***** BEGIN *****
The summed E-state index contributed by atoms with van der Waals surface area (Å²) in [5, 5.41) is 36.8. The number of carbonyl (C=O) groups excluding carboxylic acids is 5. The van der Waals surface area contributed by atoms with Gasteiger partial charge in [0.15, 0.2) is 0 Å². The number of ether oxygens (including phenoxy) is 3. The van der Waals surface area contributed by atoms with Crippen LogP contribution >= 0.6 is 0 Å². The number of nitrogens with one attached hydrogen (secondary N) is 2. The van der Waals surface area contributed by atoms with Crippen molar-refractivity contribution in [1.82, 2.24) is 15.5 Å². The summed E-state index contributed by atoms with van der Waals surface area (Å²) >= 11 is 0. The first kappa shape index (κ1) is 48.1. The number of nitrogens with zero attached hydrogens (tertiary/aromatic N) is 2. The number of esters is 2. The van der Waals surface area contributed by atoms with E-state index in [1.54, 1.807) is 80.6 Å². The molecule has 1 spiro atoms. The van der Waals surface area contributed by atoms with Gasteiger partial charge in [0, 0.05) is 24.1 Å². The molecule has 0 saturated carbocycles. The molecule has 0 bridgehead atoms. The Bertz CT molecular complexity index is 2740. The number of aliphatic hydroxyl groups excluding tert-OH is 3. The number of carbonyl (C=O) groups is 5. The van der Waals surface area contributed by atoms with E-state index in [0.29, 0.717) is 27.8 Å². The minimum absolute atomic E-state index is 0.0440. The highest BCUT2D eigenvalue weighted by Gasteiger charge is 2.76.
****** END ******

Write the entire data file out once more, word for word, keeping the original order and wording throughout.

The summed E-state index contributed by atoms with van der Waals surface area (Å²) in [5, 5.41) is 36.8. The number of carbonyl (C=O) groups excluding carboxylic acids is 5. The van der Waals surface area contributed by atoms with Gasteiger partial charge in [0.15, 0.2) is 0 Å². The number of ether oxygens (including phenoxy) is 3. The van der Waals surface area contributed by atoms with Crippen LogP contribution >= 0.6 is 0 Å². The number of nitrogens with one attached hydrogen (secondary N) is 2. The van der Waals surface area contributed by atoms with Crippen molar-refractivity contribution in [1.82, 2.24) is 15.5 Å². The summed E-state index contributed by atoms with van der Waals surface area (Å²) >= 11 is 0. The first kappa shape index (κ1) is 48.1. The number of nitrogens with zero attached hydrogens (tertiary/aromatic N) is 2. The number of esters is 2. The van der Waals surface area contributed by atoms with E-state index in [1.54, 1.807) is 80.6 Å². The molecule has 1 spiro atoms. The van der Waals surface area contributed by atoms with Gasteiger partial charge in [0, 0.05) is 24.1 Å². The molecule has 0 saturated carbocycles. The molecule has 0 bridgehead atoms. The Bertz CT molecular complexity index is 2740. The number of aliphatic hydroxyl groups excluding tert-OH is 3. The number of carbonyl (C=O) groups is 5. The van der Waals surface area contributed by atoms with E-state index in [0.29, 0.717) is 27.8 Å². The minimum absolute atomic E-state index is 0.0440. The highest BCUT2D eigenvalue weighted by Gasteiger charge is 2.76.